Today is the 150th anniversary of the Emancipation Proclamation, issued in the middle of the US Civil war, which abolished slavery in the ten southern states who were still in rebellion against the Northern Union. Freedom for slaves in other states came a few years later but anyone familiar with American (and Canadian) history knows that abolishing slavery and eliminating it are two different things.
The nature of slavery in the twenty-first century is more elusive and vague. By virtue of a much, much larger global population today, there are more slaves in the world now than any time in the past (as many as 27 million), and most of the modern day slaves are trapped by poverty in some form of sexual predation or economic bondage. In the twenty-first century, the chains are invisible. The chains are extortion, coercion, and a systematic denial of economic rights, and it doesn’t just happen in other countries. It happens here in Canada and the US.
At 17 years old, Eve escaped her trafficker after two and a half years of sexual slavery, but instead of hiding she went to the police. She led them to where her trafficker kept another 14-year-old girl in a motel room. As a result, the police arrested Imani Nakpangi of Niagara Falls. Eve’s courage led to Canada’s first ever human trafficking conviction in May 2008. However, Nakpangi only received a sentence of five years in prison. Nakpangi earned more than $360,000 over the time in which he exploited Eve. His illicit profits were used to purchase himself a BMW and a large home in Niagara Falls. Nakpangi brutally controlled Eve by assaulting her and threatening to kidnap her brother if she ever “got out of line”. Stories like this continue to happen, (click here, here or here) especially in border towns between Canada and the US.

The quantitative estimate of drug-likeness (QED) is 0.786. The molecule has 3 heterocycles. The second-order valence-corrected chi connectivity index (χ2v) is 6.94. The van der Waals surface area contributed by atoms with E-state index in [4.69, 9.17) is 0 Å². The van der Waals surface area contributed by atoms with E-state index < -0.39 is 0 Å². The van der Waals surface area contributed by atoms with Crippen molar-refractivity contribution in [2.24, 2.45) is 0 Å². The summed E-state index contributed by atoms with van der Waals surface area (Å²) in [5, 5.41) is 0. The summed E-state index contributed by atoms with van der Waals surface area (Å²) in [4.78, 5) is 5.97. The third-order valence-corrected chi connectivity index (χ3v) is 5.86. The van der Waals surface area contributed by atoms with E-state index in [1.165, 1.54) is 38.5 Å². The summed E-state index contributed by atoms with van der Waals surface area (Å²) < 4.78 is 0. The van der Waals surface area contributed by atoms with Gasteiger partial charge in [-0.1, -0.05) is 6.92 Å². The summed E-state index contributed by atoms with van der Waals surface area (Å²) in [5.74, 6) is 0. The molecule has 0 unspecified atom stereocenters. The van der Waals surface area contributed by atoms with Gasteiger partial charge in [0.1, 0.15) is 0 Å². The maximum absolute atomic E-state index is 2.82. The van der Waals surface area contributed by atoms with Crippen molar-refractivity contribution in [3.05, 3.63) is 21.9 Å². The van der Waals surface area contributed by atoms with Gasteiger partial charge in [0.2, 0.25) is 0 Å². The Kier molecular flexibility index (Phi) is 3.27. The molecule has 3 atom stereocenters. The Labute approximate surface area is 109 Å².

Christians would like to point to people like William Wilberforce, British member of Parliament who led the abolitionist cause in the UK in the 19th century, and say that the church has been at the center of freeing slaves for over 200 years but the truth of the matter is that “the slave trade was driven largely by Christians for Christian consumers.” Geoff Tunnicliff of the World Evangelical Alliance recalls a visit he made a few years ago to Ghana. “There was a castle where slaves were held downstairs. Right above them was a church. Here you had a group of worshiping people and below them were a thousand slaves! That’s a kind of bifurcated view of the world we sometimes have.” Christians need to confess our involvement in slavery today and choose to be part of the solution, but how?
When I can buy a shirt at Walmart for $2.99 I need to ask myself, “who is paying for this shirt?” This shirt costs more than $3 so either the retailer is taking a loss (it’s marked down to make room for new stock) or it is likely that someone out there is being underpaid to make that shirt. Is it made in a sweatshop by children? A pound of name brand coffee grounds costs $6 and the same amount of from a fair trade brand is $12. Why such a difference?
You can easily drive yourself mad questioning every purchase you make wondering if it economically disadvantages someone. I am resigned to the fact that I can’t know everything about every product I buy but there are some small things I can do that can help. Julie and I have decided that we will no longer buy coffee unless it is certified to be fair trade. Fair trade certified coffee is grown in economic partnership with farmers in a way that is environmentally responsible, in many cases carbon neutral, and sustainable for the farmer.
The Emancipation Proclamation is a political document, a product of the US Civil war, but it is also a reminder of a promise to oppose human objectification in every form. It was a promise that Kevin Bales, author of Disposable People: New Slavery in the Global Economy reminds us that we have to continue to keep, “When I looked closely [at slavery] I realized we didn’t finish the job. We didn’t carry through on our commitment. That’s something I had to think through carefully as a spiritual person and carry that question to my faith community and ask, ‘What are we going to do about the fact that we made a promise?’ ”
In the past Christians helped lead a campaign to abolish slavery. It’s time to do it again.